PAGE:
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Becoming a U.S. Citizen: Now more important then ever

Becoming a United States Citizen

There are a number of basic benefits to becoming a United States citizen. These include the right to vote in American elections, the right to petition for immigrant visas for your immediate relatives, the right to travel on an American passport, and the right to come and go freely from the United States without limitation on time spent out of the country. As an American citizen, the United States is your home country, and you can always return to it.

This last point is especially critical in the current high security atmosphere, when there is increased scrutiny at our borders and ports of entry. Recently, many Lawful Permanent Residents, also known as “green-card holders”, have traveled abroad for family visits or business, and found out on their return to the United States that they were no longer able to enter freely; some have even had their permanent resident status revoked. This includes even long-time permanent residents, and those who have traveled back and forth to their home countries many times over the years.

As an example, our firm recently worked with a client who had been in the United States for over 18 years as a permanent resident, and returned to the Philippines to attend the funeral of a close relative. Many years ago, he and his wife had an argument, as many young couples will, but in anger the wife called the police and reported that her husband had struck her during the argument. The couple soon made up and got on with their marriage, and now have three bright young children. The husband had by now completely forgotten about the incident.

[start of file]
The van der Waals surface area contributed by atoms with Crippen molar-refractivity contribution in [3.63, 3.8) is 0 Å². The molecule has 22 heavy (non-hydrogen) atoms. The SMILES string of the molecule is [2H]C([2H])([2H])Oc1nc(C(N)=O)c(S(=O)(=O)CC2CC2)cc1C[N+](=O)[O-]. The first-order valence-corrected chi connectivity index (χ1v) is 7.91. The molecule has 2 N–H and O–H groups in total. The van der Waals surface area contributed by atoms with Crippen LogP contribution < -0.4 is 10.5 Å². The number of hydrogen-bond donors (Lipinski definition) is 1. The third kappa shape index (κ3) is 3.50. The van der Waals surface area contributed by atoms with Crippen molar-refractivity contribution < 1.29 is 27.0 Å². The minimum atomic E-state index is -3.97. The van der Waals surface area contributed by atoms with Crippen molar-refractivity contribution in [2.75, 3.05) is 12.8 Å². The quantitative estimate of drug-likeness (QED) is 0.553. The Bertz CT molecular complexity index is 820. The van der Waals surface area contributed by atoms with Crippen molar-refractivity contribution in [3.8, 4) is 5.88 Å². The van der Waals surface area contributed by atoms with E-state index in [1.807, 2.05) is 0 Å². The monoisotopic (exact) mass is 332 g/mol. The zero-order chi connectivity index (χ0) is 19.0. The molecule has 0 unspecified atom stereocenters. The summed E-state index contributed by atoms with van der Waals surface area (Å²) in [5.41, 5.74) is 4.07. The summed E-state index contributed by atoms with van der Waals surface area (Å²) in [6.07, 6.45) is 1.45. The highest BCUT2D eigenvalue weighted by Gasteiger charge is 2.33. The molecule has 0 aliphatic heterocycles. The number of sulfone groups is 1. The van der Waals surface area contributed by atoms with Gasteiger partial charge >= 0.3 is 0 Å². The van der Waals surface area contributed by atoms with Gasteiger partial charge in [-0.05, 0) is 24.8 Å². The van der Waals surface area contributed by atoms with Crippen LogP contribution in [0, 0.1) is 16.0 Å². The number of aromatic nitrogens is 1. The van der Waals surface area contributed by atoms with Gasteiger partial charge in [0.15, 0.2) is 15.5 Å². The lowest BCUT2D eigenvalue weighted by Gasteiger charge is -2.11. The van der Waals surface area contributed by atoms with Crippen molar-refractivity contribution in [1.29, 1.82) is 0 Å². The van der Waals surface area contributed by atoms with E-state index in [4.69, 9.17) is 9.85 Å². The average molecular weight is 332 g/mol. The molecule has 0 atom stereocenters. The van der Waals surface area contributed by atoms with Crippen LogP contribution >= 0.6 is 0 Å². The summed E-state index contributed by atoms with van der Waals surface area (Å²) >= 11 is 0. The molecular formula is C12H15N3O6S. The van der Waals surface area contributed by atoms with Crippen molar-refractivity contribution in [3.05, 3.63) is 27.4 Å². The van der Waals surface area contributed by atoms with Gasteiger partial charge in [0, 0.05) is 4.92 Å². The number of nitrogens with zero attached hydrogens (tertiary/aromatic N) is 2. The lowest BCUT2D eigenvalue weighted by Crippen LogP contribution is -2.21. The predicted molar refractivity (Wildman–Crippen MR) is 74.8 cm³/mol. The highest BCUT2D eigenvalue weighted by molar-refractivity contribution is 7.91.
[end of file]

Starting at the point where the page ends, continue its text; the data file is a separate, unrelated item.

On his last entry into the United States, the husband was detained at the airport and charged with inadmissibility due to his years-old conviction in Family Court for domestic violence. In addition, because he had forgotten about the incident, when asked if he had any arrests or convictions by the Customs and Border Protection officer, he said “no”. The officer was holding a computer print-out report of the incident, and informed the husband that he had, along with being inadmissible for the original incident, a further issue because he had not told the truth in his application for re-entry and in the interview.

A person in this position may very well be put into detention. That is a very unpleasant surprise, arriving at Honolulu International but landing at the Federal Detention Center rather than making it home to your family.

Immigration attorneys across the country are now seeing many cases where this basic story is being repeated with small variations. Two important points should be noted. First, if you are a permanent resident who is intending to travel out of the country, you should be absolutely sure that your record is clear of any, even minor, offenses. Be sure of this before you leave the country, because you may have difficulty getting back in if the immigration service finds the problem before you have dealt with it.

The second point is that United States citizens are not subject to exclusion at the border. Become a U.S. citizen at your earliest opportunity and save yourself the risk of being banned from re-entry. If the husband in the story above had become a citizen when he was first qualified, he would not have had the problem he encountered. Citizens cannot be barred entry to their home country, regardless of their record.

Of course, naturalization is not a cure for someone with serious criminal history. Such a person may find that they are ineligible for citizenship. And, frankly, they might be better off not filing so that they don’t bring their case to the attention of the immigration service. But, for the average lawful permanent resident, who has not committed any major offenses, or has only minor or old incidents on their record, a serious second look at naturalization is a wise decision in the present climate. Consult a qualified immigration attorney at Migration Counsel.com for more information.